Banning Nuclear Weapons Testing
Do you know how much money our nation spends on weapons? We have more than enough and aren’t allowed to use one in war without the complications of Nuclear Winter. Our country should reduce the amount of funding on nuclear weapons. However, in the one situation where we may need to incinerate a chemical war zone, a nuclear weapon is necessary.
Nuclear weapons testing should be done on a much smaller scale on the back side of the moon. Radioactive waste and radiation have been major problems on Earth since nuclear science was founded. Currently in Japan such things are a scare because of the floods causing leak problems in the power plants. Portions of Japan had malignant genetic mutations said to be the causes of the largest explosions during WWII. Russia had similar problems in the event of the Chernobyl disaster.
I think that there is less to gain and more to worry about from nuclear tests. I also think that that any nations defense should if absolutely necessary use a larger number of small weapons that aren’t radioactive or biochemical hazardous because of accuracy. If a nation has nuclear power it also has the technology to make weapons. If nuclear weapons in other countries are problems, United Nations should shut down the nuclear power plants. Nuclear power is sort of out dated and can be replaced from modern technology. The amount of money spent on radioactive waste handling could instead go towards alternative sources of energy. Chemical warfare is the worst conditions that any creature could live through. Nuclear weapons can produce the heat required to destroy any biological outbreak. World leaders all seem to agree with this. In 2006 they were constantly at a stand off of who needs to disarm themselves first. They should just keep their weapons incase of severe civilian riots or portions of military disobedience. I don’t believe that they can get a refund on something like that. Based on Richard Meserve, chairman of the U.S. Nuclear Regulatory Commission (NRC) featured in the Weapons of Mass Destruction book: “There are approximately 150,000 licensees for radioactive materials in the U.S. and 2 million devices containing radioactive material in the U.S. today. From these an average of approximately 375 sources or devices of all kinds are reported lost or stolen each year in the U.S., that is, roughly one per day. That chilling statistic illustrates why, in a run of events worthy of Stanley Kubrick’s Dr. Strangelove, the United States finds itself at greater risk of an attack by nuclear-based weaponry today than at the height of the Cold War. ” (Greenhaven Press) In the book Weapons of Mass Destruction by Greenhaven, there is a quote from George W. Bush that says: “Weapons of mass destruction (WMD)-nuclear, biological, and chemical-in the possession of hostile states and terrorists represent one of the greatest security challenges facing the United States.” ( Greenhaven Press)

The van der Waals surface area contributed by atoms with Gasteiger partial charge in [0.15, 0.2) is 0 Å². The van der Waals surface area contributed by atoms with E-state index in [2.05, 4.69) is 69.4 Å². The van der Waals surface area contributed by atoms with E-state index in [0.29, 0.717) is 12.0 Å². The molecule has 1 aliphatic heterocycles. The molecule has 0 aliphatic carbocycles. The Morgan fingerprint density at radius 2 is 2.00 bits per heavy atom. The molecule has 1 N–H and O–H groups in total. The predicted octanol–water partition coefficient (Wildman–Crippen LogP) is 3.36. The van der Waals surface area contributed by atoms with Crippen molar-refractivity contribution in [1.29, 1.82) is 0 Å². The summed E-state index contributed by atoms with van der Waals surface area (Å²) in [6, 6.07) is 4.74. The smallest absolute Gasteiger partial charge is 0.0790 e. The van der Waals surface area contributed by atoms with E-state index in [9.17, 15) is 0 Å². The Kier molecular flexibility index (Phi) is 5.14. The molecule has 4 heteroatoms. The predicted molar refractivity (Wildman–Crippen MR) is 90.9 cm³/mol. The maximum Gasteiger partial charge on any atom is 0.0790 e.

According to the Weapons of Mass Destruction book:
“Most experts believe that the likelihood of a terrorist attack involving weapons of mass destruction (WMD) is low-at least, lower than the likelihood of a conventional attack. Nuclear, biological, and chemical (NBC) weapons are simply harder to build and use than conventional arms and explosives.” ( Greenhaven Press)
In the Weapons of Mass Destruction book, a task force on homeland security sponsored by Harvard University says: “ The consequences of a successful (WMD) attack would be severe…Relatively small amounts of some chemical and biological agents can create mass casualties, potentially causing large numbers of fatalities and an overwhelming number of injuries. The consequences of a WMD incident could also include economic damage, environmental contamination, international repercussions, increased internal police powers, and deleterious psychological effects on...
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